In New Jersey, speeding tickets are as common as rain in Seattle. One reason speeding tickets are given out often in New Jersey is to slow down all of the aggressive drivers in the state. The other reason is because speeding tickets generate a lot of revenue for the local municipalities.
If you got a speeding ticket while driving in New Jersey, call our team of speeding ticket lawyers today at 732-308-0200, and get a free consultation for your case.
Penalties and Fines for Speeding Tickets in New Jersey
A speeding ticket of 1 to 14 miles over the limit is a 2 point offense. A speeding ticket of 15 to 29 is a 4-point offense. A speeding ticket of 30 or more over the limit is a 5-point offense.
In New Jersey, some road areas are designated as Safe Corridors. Safe corridors are road sections that have had high accident and fatality rates in the past. Because these roads have a record of being dangerous, the state hopes to reduce speeding along them. In areas that are designated as a ‘Safe Corridor’ or a ‘Safe Corridor Area’ the fines are doubled. The fines are as follows:
- Speeding by 1-9 mph over the limit: $140
- Speeding 10-14 mph: $160
- Speeding by 15-19 mph: $180
The state also doubles fines if you are caught speeding by 10 mph or more in a 65 mph zone.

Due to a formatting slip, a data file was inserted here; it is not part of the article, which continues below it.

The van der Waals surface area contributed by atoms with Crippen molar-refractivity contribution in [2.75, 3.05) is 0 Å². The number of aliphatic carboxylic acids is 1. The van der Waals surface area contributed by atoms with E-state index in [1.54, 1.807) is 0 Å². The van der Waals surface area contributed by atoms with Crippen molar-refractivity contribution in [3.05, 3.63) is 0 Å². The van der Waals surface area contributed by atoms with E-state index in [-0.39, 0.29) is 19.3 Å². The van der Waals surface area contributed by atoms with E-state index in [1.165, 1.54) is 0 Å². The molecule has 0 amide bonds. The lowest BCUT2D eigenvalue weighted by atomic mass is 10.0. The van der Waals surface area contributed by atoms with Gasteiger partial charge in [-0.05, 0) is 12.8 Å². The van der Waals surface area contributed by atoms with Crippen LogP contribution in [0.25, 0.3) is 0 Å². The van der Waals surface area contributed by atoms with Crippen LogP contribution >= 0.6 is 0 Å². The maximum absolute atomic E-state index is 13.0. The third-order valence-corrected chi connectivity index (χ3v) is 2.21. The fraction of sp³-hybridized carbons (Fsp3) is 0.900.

How to Beat a Speeding Ticket in New Jersey
In New Jersey, there are several ways you can beat a speeding ticket.
If the police officer’s paperwork was sloppily prepared, you can get away with not having to pay for the ticket. If the police officer’s training certifications have lapsed, you can also get away with not having to pay. Sometimes the officer’s radar or laser machines have malfunctioned, or have not been tested properly, which also means you got off scot-free.
A pace ticket can easily be beaten for New Jersey residents. Pace tickets are given out by cops who follow drivers and make an estimate on how fast they were going. Since this estimate requires more of a judgment call instead of a scientific analysis of a radar or laser reading, the driver can argue in court that this was an unreasonable ticket.
To fight your traffic ticket, you must plead not guilty in court. Depending on your violation, you may already have to appear in court, but if not, you’ll need to schedule a hearing.
If you get a speeding ticket, you do not necessarily have to go to court. Only higher violations result in a mandatory court date. You will be required to attend court if you are caught speeding by 40 mph or more, or if you are speeding by 20 mph or more in a Safe Corridor or Construction Zone. Otherwise, you only need to go to court if you wish to challenge the ticket.
Call a Speeding Ticket Lawyer Near You
If you received a speeding ticket, we are here to help. At Ellis Law, we have almost thirty years of winning cases for clients who have received speeding tickets. Herbert Ellis and his team of professional attorneys will oversee the preparation and filing of all pleadings and other documents to get you the best outcome possible in court.